"What's Love Got To Do With It?"

This is how we know what love is: Jesus Christ laid down his life for us.  And we ought to lay down our lives for our brothers and sisters.  If anyone has material possessions and sees a brother or sister in need but has no pity on them, how can the love of God be in that person?  Dear Children, let us not love with words or speech but with actions and in truth (1st John 3: 16-18 NIV).

I love my siblings, but I have a special affinity for the baby of the family my father nicknamed, “Baby-David.”  I showed my mother hen tendencies when it came to him.  Whatever he loved, I tried to give him.  Of all my siblings, we spent the most time together. As the oldest, I often babysat him while in high school and college.  I brought him everywhere and when I moved out and began a family of my own, he often spent weekends with me.  What I adored about David was his quick wit, athletic abilities, and the way he combined both.  Once when we were playing catch, I told him “I love the way you throw.”  He replied, “if you love then marry it.”  I’d say, “I love this baseball glove.”  He’d say, “then marry it.”  Early on my parents explained to Baby-David that when people are in love, they get married.  He assumed that if you love someone or something, you marry it.

I’m sharing these memories as a set up for the question:  Baby-David started asking: “What’s love got to do with it?” When he’d decided he was too grown for hugs and kisses.  I’d have to hold him down to get my fixes of affection.  He’d wipe his face in a show of defiance that he was rejecting my expressions of sisterly love.  This behavior got my father’s attention and he began to talk to David about love. 

My father described love by explaining that God first showed us, love. He said that God had a special place in His heart for the church and viewed those in it as His bride.  When we get to heaven we would meet up with God (our groom) for the great wedding feast. My father explained that earthly marriage was given to people as a way for us to enjoy the love benefits of what was to come in heaven.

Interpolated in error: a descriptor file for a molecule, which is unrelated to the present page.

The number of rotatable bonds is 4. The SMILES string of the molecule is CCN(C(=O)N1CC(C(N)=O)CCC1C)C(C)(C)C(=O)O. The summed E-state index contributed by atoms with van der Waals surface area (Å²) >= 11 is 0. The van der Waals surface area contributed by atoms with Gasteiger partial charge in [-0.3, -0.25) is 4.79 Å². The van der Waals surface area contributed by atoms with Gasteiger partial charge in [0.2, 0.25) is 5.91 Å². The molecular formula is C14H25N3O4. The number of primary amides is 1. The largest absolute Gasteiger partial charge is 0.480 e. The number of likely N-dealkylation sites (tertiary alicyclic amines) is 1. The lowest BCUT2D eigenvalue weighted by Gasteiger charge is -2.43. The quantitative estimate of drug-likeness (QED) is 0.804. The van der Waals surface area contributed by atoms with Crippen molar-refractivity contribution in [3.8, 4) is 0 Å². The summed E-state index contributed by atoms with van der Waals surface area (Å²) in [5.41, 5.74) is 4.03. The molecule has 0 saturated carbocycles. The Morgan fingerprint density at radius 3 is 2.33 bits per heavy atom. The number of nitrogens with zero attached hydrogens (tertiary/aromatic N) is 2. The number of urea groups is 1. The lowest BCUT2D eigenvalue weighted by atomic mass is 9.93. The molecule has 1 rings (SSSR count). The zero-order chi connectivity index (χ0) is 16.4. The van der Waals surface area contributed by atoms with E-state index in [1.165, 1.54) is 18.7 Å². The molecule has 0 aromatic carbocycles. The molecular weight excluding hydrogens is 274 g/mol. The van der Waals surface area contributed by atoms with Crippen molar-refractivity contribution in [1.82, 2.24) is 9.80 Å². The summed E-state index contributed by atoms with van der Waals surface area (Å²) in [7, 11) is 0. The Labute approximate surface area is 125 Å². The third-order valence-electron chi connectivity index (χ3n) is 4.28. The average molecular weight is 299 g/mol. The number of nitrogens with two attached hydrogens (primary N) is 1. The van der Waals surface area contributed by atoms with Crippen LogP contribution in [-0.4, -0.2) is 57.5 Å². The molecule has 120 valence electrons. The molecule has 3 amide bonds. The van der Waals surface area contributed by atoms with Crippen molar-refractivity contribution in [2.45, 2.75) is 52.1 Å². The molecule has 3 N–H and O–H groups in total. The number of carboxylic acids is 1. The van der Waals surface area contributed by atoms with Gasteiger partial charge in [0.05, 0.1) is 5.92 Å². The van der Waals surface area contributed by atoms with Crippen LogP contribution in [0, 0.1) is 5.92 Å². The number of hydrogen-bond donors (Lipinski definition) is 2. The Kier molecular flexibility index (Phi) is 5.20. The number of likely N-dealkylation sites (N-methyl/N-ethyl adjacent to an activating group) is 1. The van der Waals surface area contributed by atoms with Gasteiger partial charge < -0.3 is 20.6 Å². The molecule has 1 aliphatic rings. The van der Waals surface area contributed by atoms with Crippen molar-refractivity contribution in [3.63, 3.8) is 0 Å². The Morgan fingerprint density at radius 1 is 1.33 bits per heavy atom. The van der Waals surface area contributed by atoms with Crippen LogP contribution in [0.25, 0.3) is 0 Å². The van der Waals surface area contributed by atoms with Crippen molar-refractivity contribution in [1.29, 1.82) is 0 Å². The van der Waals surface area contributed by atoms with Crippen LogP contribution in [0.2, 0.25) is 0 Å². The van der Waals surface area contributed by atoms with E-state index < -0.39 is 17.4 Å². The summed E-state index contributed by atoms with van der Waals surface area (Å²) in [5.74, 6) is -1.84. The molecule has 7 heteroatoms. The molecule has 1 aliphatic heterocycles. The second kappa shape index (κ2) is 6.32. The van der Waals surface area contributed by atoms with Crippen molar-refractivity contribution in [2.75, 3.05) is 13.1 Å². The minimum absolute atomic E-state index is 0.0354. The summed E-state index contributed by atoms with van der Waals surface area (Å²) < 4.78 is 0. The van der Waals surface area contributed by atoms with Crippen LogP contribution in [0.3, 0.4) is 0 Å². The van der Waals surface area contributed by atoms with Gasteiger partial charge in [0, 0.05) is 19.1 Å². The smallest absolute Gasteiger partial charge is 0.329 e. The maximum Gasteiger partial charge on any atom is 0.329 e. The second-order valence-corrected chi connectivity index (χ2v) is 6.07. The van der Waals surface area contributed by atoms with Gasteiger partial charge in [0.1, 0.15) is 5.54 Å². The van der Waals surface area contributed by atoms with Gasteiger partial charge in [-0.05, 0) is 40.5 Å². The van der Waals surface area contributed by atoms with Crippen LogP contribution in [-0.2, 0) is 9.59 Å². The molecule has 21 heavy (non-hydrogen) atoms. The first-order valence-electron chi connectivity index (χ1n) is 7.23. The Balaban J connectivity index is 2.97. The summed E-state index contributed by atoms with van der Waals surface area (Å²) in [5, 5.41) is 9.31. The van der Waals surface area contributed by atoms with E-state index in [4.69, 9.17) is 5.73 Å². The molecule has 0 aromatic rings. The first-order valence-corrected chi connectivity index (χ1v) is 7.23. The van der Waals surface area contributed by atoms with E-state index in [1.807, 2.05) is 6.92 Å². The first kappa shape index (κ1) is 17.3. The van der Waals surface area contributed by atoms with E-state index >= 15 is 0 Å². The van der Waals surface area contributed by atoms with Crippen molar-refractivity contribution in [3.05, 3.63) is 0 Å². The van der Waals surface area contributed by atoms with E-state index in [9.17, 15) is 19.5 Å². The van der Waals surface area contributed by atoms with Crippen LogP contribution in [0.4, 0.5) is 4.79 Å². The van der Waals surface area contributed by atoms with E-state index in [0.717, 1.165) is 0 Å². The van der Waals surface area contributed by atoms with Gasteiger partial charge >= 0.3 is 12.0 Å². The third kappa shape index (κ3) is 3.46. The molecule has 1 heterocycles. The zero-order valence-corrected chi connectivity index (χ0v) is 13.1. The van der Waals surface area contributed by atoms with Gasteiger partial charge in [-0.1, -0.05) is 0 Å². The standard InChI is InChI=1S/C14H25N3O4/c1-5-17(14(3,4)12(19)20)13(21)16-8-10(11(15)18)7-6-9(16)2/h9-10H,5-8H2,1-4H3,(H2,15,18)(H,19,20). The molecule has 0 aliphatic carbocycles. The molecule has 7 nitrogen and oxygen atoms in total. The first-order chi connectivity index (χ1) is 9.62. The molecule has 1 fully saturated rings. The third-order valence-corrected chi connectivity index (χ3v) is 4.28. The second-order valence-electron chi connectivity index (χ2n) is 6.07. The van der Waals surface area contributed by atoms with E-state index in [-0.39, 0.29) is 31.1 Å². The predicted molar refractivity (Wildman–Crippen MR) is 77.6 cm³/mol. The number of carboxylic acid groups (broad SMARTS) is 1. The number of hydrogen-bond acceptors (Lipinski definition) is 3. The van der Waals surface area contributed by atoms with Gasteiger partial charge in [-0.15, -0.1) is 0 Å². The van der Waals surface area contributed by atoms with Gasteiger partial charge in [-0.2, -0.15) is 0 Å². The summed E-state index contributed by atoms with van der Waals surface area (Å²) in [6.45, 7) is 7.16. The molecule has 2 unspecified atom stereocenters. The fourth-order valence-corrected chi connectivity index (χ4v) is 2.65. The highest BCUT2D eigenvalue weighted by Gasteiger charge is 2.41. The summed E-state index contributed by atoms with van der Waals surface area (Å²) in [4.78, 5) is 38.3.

This example was taken out of context when David observed how we each used the term love.  He heard me say I loved a lot of things, I loved coffee, my cat, any (and I do mean any) car I had (even the ones with rotted floors, mismatch doors, and missing door handles). He saw we all loved to read, we loved playing checkers, monopoly, and scrabble.  He saw we loved long road trips with ham sandwiches.  We loved our Jamaican heritage.  We loved the US.  We loved God, and we loved each other.

In looking at the current state of our nation, I believe we’d be hard-pressed to see actions of love as described in the word of God.  When was the last time we turned on the news and saw examples of people displaying empathy towards others?  When was the last time we saw people in our current political climate-loving each other with actions and truth?  We say we love Starbucks, we love the Green Bay Packers, we love fresh-squeezed lemonade on a hot summer afternoon, and of course, we love to be loved.  But can we say we demonstrate love to God by loving His people?  Let me put it another way, do we love the unlovable?  Do we love our neighbors, even the ones who don’t look like us, worship like us, or belong to the same political party?  What is this love God wants Christians to show? I can assure you it isn’t the same love we have for our favorite coffee!  At a time in our world when love is tossed like a football and applied to everything imaginable; it doesn’t come close to the love Jesus demonstrated by laying His life down for us. 

Dear God, help me to examine my heart for areas of hardness toward others. Show me how to demonstrate love in a way that glorifies You.

           

Key Points:

  1. Love is an action.
  2. God shows us, hypocritical love, only talks.
  3. The character of our walk demonstrates real love.
  4. All people are equally created for glorifying God.
  5. At the core of John’s teaching, we find an invitation for togetherness.
  6. The retreat from fellowship is an indication of selfishness.
  7. God is light; in Him, there is no darkness at all (1 John 1:5)
  8. There are consequences to our thoughts, words, and actions both good and bad both carnal and spiritual.

3 comments

  • God really is light!

    Katherine Kartsonis
  • Amen! Love, especially God’s agape form of love, has everything to do with how Christians should live our lives. It’s most difficult some days to show God’s love to those who seem to be seeking to destroy everything we’ve grown to love (in our human version of love) in our lives. Yet, if we endeavor to be the “Christ-like” people we are supposed to be working towards, we must put aside our differences and love them with God’s love. This doesn’t mean we have to agree with them, as agreement is not a condition of love. It also doesn’t mean we have to roll over and surrender to their demands, actions, or rhetoric. We do, however, have to show them respect, kindness, gentleness, and self-control. In some cases, our doing so will cause them to stop and think about their actions. You see, darkness hates the light! Our job as Christian’s, be reflectors of God’s light. Very well said author!

    J.D. Wininger
  • What a timely message.

    Tracey

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